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Systematic, Multimethod Assessment of Adaptations Across Four Diverse Health Systems Interventions.

Rabin BA, McCreight M, Battaglia C, Ayele R, Burke RE, Hess PL, Frank JW, Glasgow RE. Systematic, Multimethod Assessment of Adaptations Across Four Diverse Health Systems Interventions. Frontiers in public health. 2018 Apr 9; 6(102):102.

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Abstract:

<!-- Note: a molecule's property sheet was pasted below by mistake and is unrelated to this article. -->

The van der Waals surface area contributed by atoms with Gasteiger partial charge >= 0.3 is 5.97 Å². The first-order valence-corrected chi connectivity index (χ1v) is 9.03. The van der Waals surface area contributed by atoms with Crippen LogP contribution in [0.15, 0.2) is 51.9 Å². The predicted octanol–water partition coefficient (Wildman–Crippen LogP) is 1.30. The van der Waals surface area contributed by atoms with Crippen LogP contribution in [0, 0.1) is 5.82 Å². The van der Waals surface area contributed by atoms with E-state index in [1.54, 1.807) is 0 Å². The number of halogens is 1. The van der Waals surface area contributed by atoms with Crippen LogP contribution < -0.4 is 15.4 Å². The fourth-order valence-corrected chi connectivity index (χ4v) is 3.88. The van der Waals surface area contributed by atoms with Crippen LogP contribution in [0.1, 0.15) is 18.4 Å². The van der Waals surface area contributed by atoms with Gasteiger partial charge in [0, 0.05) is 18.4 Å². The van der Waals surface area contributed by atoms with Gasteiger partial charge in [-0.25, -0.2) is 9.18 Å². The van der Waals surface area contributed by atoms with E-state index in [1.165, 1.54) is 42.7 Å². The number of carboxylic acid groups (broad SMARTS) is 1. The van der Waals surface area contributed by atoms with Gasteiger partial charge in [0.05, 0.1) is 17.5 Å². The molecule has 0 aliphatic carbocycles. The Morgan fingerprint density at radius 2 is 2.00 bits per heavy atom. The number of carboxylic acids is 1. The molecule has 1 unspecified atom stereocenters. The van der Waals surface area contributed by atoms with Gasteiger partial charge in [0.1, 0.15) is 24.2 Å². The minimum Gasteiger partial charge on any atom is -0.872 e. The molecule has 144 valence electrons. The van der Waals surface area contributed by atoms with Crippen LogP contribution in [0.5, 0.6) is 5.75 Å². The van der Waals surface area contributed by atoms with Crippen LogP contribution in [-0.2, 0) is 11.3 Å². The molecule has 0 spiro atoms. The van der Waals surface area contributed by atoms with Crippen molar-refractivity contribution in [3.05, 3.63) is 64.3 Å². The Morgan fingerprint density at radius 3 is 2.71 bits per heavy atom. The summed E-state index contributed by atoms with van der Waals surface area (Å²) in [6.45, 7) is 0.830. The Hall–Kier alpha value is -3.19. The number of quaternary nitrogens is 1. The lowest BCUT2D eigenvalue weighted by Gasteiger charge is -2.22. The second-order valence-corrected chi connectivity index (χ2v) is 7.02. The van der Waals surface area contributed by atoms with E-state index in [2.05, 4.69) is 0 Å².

Background: Many health outcomes and implementation science studies have demonstrated the importance of tailoring evidence-based care interventions to local context to improve fit. By adapting to local culture, history, resources, characteristics, and priorities, interventions are more likely to lead to improved outcomes. However, it is unclear how best to adapt evidence-based programs and promising innovations. There are few guides or examples of how to best categorize or assess health-care adaptations, and even fewer that are brief and practical for use by non-researchers. Materials and methods: This study describes the importance and potential of assessing adaptations before, during, and after the implementation of health systems interventions. We present a promising multilevel and multimethod approach developed and being applied across four different health systems interventions. Finally, we discuss implications and opportunities for future research. Results: The four case studies are diverse in the conditions addressed, interventions, and implementation strategies. They include two nurse coordinator-based transition of care interventions, a data and training-driven multimodal pain management project, and a cardiovascular patient-reported outcomes project, all of which are using audit and feedback. We used the same modified adaptation framework to document changes made to the interventions and implementation strategies. To create the modified framework, we started with the adaptation and modification model developed by Stirman and colleagues and expanded it by adding concepts from the RE-AIM framework. Our assessments address the intuitive domains of to classify and organize adaptations. For each case study, we discuss how the modified framework was operationalized, the multiple methods used to collect data, results to date and approaches utilized for data analysis. These methods include a real-time tracking system and structured interviews at key times during the intervention. We provide descriptive data on the types and categories of adaptations made and discuss lessons learned. Conclusion: The multimethod approaches demonstrate utility across diverse health systems interventions. The modified adaptations model adequately captures adaptations across the various projects and content areas. We recommend systematic documentation of adaptations in future clinical and public health research and have made our assessment materials publicly available.





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